So, here are five reasons that I love my work. I thought it would be interesting to reflect on this and put it down somewhere. Moreover, I will be able to turn to this on days that are frustrating. It can be my harmless self-medication fix when I am (work) weary!
Reason #1: It offers amazing opportunities for varied assignments – interacting with diverse people, documenting development interventions, facilitating trainings, supporting development of how-to manuals or just good old editing jobs.
There are days in conference rooms and offices. And then there are days in the field. It balances out!
Reason#2: No two days are ever completely alike and it is rarely a 9-to-5 thing.
This is, obviously, linked to Reason#1.
Reason#3: I get to meet children and people (and hear their stories) and travel and am paid for it!
I have interacted with and learnt from children and community members in the midst of tea gardens in north Bengal and the fragile Sunderbans in south Bengal. I have been awed by the resilience of children and people in diverse settings across Odisha, Assam, Jammu and Kashmir, West Bengal and the island of Little Andamans. I have seen how education can transform communities and an organisation in Rajasthan. I have been allowed entry into countless personal experiences of joys, sorrows, hopes and frustrations. In the process, sometimes, the locations do tend to lose their picture perfect post card appeal. But then, life reveals itself and invests far deeper meaning and a complex beauty to them.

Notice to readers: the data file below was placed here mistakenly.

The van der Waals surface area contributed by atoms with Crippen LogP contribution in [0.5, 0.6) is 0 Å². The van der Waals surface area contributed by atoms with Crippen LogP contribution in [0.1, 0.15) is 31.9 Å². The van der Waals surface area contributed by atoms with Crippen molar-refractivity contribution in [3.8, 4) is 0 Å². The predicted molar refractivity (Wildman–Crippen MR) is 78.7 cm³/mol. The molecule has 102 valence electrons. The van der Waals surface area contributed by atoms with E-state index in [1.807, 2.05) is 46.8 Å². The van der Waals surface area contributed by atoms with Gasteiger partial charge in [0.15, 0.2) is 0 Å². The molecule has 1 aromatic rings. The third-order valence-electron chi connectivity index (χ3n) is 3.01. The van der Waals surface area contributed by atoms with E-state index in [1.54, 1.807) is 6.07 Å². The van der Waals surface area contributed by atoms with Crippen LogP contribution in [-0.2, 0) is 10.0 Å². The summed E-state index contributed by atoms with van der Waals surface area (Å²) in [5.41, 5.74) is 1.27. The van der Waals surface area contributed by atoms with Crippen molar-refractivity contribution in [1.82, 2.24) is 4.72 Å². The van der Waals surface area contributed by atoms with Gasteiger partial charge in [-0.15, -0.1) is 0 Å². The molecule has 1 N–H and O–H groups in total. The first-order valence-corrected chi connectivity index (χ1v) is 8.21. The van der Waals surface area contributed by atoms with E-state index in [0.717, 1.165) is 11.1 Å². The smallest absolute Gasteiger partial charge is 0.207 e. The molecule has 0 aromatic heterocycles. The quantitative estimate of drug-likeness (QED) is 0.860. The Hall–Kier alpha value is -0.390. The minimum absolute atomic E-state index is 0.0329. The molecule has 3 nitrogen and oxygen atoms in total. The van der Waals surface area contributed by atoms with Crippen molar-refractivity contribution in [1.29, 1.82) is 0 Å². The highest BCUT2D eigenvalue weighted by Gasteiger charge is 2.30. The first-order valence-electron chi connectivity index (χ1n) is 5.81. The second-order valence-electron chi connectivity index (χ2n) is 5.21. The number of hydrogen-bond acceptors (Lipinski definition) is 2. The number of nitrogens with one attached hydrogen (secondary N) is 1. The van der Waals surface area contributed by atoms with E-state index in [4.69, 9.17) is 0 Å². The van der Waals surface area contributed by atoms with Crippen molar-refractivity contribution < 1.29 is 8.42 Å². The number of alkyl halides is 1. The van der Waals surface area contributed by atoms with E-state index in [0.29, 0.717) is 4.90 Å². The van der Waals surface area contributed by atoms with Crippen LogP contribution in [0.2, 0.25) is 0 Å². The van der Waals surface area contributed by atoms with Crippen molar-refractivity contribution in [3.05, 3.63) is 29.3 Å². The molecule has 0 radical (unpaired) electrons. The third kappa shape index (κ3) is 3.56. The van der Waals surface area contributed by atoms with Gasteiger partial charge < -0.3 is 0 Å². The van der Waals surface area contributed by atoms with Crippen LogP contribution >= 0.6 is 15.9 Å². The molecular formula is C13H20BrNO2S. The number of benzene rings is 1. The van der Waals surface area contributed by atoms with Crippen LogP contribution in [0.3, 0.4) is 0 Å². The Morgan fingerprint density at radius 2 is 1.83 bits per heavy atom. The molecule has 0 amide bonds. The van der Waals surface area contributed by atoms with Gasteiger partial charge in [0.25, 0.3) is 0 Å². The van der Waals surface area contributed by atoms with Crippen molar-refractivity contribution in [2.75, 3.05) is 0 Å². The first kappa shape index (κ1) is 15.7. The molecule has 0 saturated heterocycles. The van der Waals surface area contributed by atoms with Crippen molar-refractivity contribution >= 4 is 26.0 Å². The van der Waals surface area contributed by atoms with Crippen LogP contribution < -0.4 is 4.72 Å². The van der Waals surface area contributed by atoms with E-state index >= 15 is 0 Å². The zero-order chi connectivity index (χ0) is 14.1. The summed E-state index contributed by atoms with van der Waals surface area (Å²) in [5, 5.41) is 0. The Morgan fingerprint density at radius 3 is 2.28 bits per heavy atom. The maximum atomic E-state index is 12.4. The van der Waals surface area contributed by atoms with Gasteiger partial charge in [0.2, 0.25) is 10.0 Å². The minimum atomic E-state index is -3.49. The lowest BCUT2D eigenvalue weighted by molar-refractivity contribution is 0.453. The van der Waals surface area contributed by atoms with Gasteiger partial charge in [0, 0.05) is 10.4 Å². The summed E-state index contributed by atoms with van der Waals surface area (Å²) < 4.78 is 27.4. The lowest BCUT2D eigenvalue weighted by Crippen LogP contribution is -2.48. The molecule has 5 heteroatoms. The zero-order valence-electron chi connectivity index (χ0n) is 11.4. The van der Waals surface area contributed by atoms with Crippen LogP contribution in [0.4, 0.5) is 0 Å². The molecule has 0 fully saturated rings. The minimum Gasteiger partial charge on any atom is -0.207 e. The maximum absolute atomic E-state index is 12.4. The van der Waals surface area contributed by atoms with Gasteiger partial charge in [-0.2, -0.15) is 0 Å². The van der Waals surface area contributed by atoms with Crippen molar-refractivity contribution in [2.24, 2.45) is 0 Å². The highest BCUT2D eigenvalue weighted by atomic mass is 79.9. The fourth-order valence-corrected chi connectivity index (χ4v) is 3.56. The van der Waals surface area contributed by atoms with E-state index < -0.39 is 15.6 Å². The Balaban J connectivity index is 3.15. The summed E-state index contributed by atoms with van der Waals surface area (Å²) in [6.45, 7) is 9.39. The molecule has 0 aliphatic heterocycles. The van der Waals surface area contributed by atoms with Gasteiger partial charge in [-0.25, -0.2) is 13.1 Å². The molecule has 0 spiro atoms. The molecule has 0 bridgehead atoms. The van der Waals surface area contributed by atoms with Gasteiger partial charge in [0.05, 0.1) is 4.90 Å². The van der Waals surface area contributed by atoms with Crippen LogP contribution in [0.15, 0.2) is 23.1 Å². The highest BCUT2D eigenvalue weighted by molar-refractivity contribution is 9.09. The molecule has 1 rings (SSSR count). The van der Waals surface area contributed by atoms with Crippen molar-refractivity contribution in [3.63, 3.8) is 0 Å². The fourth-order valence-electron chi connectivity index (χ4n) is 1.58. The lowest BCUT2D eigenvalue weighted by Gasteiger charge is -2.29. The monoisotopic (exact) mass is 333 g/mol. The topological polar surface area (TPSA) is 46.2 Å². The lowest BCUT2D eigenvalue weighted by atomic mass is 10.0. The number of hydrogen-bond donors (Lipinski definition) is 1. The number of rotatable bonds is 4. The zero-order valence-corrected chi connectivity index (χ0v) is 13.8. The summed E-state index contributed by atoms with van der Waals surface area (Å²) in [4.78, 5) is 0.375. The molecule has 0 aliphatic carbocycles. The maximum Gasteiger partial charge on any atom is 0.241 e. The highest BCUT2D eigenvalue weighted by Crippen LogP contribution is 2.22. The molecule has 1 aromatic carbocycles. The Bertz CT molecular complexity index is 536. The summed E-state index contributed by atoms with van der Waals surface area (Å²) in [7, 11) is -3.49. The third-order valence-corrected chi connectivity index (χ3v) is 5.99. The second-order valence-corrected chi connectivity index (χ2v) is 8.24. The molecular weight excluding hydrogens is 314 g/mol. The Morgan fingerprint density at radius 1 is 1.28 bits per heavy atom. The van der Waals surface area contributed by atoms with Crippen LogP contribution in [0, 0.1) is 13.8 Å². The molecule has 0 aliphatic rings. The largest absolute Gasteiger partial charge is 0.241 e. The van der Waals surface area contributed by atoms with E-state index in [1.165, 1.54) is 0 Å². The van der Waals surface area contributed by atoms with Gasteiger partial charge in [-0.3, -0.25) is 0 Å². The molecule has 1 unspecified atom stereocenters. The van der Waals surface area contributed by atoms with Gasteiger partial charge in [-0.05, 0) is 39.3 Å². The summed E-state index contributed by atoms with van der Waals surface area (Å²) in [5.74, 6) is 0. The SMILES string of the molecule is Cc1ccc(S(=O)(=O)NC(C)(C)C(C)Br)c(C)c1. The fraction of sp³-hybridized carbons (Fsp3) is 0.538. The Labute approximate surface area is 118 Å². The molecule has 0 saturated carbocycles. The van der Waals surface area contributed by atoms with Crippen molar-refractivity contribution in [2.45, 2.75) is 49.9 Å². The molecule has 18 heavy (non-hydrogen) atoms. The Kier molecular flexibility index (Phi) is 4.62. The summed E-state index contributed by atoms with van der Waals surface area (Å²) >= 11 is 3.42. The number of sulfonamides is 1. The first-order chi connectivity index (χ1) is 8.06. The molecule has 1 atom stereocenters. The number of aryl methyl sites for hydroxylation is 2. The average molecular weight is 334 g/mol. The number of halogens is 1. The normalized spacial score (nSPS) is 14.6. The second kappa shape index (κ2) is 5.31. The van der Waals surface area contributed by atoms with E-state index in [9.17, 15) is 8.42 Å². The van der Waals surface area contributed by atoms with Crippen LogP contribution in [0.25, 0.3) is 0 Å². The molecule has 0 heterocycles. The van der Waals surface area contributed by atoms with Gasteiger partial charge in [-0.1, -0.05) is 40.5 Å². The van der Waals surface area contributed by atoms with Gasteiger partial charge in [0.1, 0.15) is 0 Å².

Reason#4: I am doing what I have always loved doing – writing.
My first ambition was to be a classical dancer. I also (very briefly) wanted to be a lecturer and then a cardiac surgeon. Well… none of that worked out! But even as I went through all these phases, one thing was constant. I enjoyed the company of words and writing. By the time I was in class VIII-IX, I was pretty sure that my future had to involve writing in some form. A brief stint in journalism followed and now I am here. Still writing…in various forms.
Reason#5: It helps me to learn, to go beyond the ‘isms’ and see how development interventions and the contexts in which they unfold influence each other.
Development interventions undergo dynamic and complex journeys as they are translated from proposals with outcomes and indicators to activities that must engage with flesh and blood people with their realities, aspirations and idiosyncrasies! Organisational (and team) capacities and priorities, local ecosystems (political and otherwise), unexpected developments….everything is interrelated and leaves a mark. It is interesting to become a part of this, to walk along with the participants, capture their experiences and reflections, see where we reached and what remains to be accomplished. And then a new circle begins!
What are your reasons?